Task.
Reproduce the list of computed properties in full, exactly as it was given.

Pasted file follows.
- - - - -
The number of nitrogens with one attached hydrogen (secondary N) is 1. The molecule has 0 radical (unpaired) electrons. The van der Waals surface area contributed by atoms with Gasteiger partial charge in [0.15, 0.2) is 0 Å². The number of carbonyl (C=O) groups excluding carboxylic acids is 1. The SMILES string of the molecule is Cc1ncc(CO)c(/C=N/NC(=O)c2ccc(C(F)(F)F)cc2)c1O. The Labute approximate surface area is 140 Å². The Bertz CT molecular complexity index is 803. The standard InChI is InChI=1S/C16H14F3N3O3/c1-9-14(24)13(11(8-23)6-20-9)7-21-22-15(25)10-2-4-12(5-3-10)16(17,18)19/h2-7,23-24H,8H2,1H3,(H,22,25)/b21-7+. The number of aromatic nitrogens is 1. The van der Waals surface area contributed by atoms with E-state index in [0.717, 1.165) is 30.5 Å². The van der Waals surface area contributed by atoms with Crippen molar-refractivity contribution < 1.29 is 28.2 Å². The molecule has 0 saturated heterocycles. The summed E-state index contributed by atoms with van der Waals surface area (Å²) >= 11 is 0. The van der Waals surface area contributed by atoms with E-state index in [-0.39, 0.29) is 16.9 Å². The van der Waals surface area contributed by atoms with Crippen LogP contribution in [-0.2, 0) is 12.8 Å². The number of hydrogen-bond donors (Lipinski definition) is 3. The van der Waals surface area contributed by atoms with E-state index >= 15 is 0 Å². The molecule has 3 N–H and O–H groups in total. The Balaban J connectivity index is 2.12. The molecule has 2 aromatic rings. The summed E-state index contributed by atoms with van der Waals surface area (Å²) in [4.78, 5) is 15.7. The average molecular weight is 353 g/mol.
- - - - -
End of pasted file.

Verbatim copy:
The number of nitrogens with one attached hydrogen (secondary N) is 1. The molecule has 0 radical (unpaired) electrons. The van der Waals surface area contributed by atoms with Gasteiger partial charge in [0.15, 0.2) is 0 Å². The number of carbonyl (C=O) groups excluding carboxylic acids is 1. The SMILES string of the molecule is Cc1ncc(CO)c(/C=N/NC(=O)c2ccc(C(F)(F)F)cc2)c1O. The Labute approximate surface area is 140 Å². The Bertz CT molecular complexity index is 803. The standard InChI is InChI=1S/C16H14F3N3O3/c1-9-14(24)13(11(8-23)6-20-9)7-21-22-15(25)10-2-4-12(5-3-10)16(17,18)19/h2-7,23-24H,8H2,1H3,(H,22,25)/b21-7+. The number of aromatic nitrogens is 1. The van der Waals surface area contributed by atoms with E-state index in [0.717, 1.165) is 30.5 Å². The van der Waals surface area contributed by atoms with Crippen molar-refractivity contribution < 1.29 is 28.2 Å². The molecule has 0 saturated heterocycles. The summed E-state index contributed by atoms with van der Waals surface area (Å²) >= 11 is 0. The van der Waals surface area contributed by atoms with E-state index in [-0.39, 0.29) is 16.9 Å². The van der Waals surface area contributed by atoms with Crippen LogP contribution in [-0.2, 0) is 12.8 Å². The number of hydrogen-bond donors (Lipinski definition) is 3. The van der Waals surface area contributed by atoms with E-state index >= 15 is 0 Å². The molecule has 3 N–H and O–H groups in total. The Balaban J connectivity index is 2.12. The molecule has 2 aromatic rings. The summed E-state index contributed by atoms with van der Waals surface area (Å²) in [4.78, 5) is 15.7. The average molecular weight is 353 g/mol.